Among the key events that defined the threat landscape of 2014, targeted attacks and malicious campaigns stand out, particularly in terms of their scale and impact on businesses, governments, public and private institutions. Over the last 12 months, our Global Research and Analysis Team (GReAT) reported seven advanced persistent cyber-attack campaigns (APTs). Between them, these accounted for more than 4,400 corporate sector targets in at least 55 countries worldwide. This year also saw a number of fraud campaigns that resulted in losses totaling millions of dollars. The number of victims affected by targeted attacks in 2014 is 2.4 times that of 2013. A thought-provoking figure, is it not?
Attacks towering: the number of corporate targets increased 2x in 2014Tweet
Cyberespionage APT campaigns, as well as fraud operations, were of special note this year, with a growing number of large-scale APT campaigns discovered.
Kaspersky Lab has recently launched a new interactive “Logbook” of APT campaigns featuring ongoing campaigns and those that cease to exist.
There are 13 active APT campaigns, 3 more ceased activities earlier this year, and 8 had been publicized in 2014:
- Energetic Bear/Crouching Yeti
- Epic Turla (with late additions)
- El Machete
- Cloud Atlas
Some of these are reincarnations of older threats. Regin and Darkhotel have been active since the first half of the 2000s, which makes them the oldest known APTs – even older than Stuxnet. Although its authors had largely been considered the openers of a Pandora’s box full of cyber-weaponry, the box had been opened before.
Overall, in 2014, organizations in at least 20 sectors were hit by advanced threat actors. The sectors include the public sector (government and diplomatic offices), energy, research, industrial, manufacturing, health, construction, telecoms, IT, private sector, military, airspace, finance and media, among others. This is the face of cyber-espionage today, and it’s not hard to imagine how much sensitive data is leaking due to APT groups’ activities.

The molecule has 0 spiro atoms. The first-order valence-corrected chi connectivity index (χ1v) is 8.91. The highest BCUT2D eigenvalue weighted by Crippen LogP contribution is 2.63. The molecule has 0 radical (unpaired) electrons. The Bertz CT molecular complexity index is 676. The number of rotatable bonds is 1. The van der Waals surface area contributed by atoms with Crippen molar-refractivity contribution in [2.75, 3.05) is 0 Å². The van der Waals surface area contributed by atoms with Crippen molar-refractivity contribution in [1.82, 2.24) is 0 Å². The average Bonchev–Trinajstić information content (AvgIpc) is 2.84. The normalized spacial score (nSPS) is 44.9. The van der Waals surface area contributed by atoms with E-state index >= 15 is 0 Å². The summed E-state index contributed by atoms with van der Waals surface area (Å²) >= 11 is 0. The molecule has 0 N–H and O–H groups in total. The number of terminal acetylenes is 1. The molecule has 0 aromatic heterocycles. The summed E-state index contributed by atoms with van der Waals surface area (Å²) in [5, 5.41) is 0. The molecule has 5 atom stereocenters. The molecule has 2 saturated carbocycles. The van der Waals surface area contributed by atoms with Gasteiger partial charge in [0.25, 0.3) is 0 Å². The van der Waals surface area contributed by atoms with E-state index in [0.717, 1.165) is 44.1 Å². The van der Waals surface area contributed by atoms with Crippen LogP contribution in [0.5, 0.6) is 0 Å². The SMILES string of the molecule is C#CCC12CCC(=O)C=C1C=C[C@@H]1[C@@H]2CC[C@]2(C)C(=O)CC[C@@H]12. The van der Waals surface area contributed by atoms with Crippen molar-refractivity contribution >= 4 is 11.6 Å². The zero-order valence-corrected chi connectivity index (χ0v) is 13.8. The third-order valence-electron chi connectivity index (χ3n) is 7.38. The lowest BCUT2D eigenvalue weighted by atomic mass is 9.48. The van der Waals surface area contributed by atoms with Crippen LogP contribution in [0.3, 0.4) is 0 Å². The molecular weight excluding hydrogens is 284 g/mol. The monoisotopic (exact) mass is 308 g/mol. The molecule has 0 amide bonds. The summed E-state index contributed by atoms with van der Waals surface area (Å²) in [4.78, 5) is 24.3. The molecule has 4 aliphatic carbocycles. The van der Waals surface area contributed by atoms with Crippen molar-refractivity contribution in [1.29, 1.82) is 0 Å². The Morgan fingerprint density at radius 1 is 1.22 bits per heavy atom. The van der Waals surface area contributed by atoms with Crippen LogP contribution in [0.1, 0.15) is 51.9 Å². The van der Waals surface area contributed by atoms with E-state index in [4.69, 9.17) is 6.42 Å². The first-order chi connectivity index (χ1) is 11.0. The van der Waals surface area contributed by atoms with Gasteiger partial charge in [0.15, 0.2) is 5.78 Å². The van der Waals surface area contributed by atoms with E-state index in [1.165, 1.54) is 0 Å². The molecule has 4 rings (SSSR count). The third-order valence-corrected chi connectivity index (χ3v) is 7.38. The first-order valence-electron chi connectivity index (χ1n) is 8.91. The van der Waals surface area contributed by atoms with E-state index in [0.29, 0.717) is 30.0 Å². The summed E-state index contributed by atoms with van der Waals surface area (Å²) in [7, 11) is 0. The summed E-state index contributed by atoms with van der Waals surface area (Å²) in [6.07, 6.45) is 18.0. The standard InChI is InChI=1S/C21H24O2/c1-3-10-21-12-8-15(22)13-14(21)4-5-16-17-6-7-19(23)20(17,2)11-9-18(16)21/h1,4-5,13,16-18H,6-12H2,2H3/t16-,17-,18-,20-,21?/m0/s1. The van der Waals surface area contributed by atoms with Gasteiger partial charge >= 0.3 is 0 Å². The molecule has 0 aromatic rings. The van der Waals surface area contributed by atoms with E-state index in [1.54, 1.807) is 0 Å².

Speaking of leaks, the overall damage caused by the huge hack of Sony Pictures is not yet known, but it’s already clear it will be drastic. It was a narrowly targeted attack, probably with some grudges as the criminals’ primary motive, but that has yet to be established or disproved. For now, what is known is that more than 11 TB of data were leaked, including movie scripts, executives’ and producers’ emails, a lot of dirty laundry for tabloids to gnaw upon and – what is especially troubling – troves of personally identifiable data of more than 6,000 Sony Pictures Entertainment employees.
Sony Pictures #hack looms menacingly over 2014. Hopefully, it’ll be a wake-up call #enterprisesecTweet
Also, this year was marked with a few cases of large-scale fraud resulting in the theft of millions of dollars and euros. These attacks were not just against banks, but ATMs as well. Next year, Kaspersky Lab’s experts expect to see further evolution of these ATM attacks, where APT techniques are used to gain access to the “brains” of cash machines. The next stage will see attackers compromising the networks of banks and using that level of access to manipulate ATM machines in real-time.
A detailed overview of 2014 in security, as well as predictions by Kaspersky Lab’s experts is available here.
We highly recommend you watch this fancy video below.
So, criminals are increasingly targeting corporate entities – 2.4 times growth this year, compared to 2013. What does it mean?
First of all, criminals are looking for more direct access to money, which is a much-discussed trend. Not only money, though: Targeted APT attacks are launched in order to extract sensitive and valuable information from businesses in all industries imaginable. The situation will only become more and more tense, since it is very likely that “common” cybercriminals will increasingly adopt APT tactics. So we’ll definitely hear more about APTs next year.
Finally, the criminals’ successes are the victims’ security shortcomings. Sony Pictures’ hack is especially indicative of this: super-secret passwords in a super-secretive folder “/Passwords”. But it’s wishful thinking to assume Sony Pictures is the only entity whose IT staff made mistakes that big, no matter the industry. Hopefully this serves as a wake-up call for the people responsible for IT security in their companies and organizations.
For a more detailed overview of 2014 please refer to Securelist.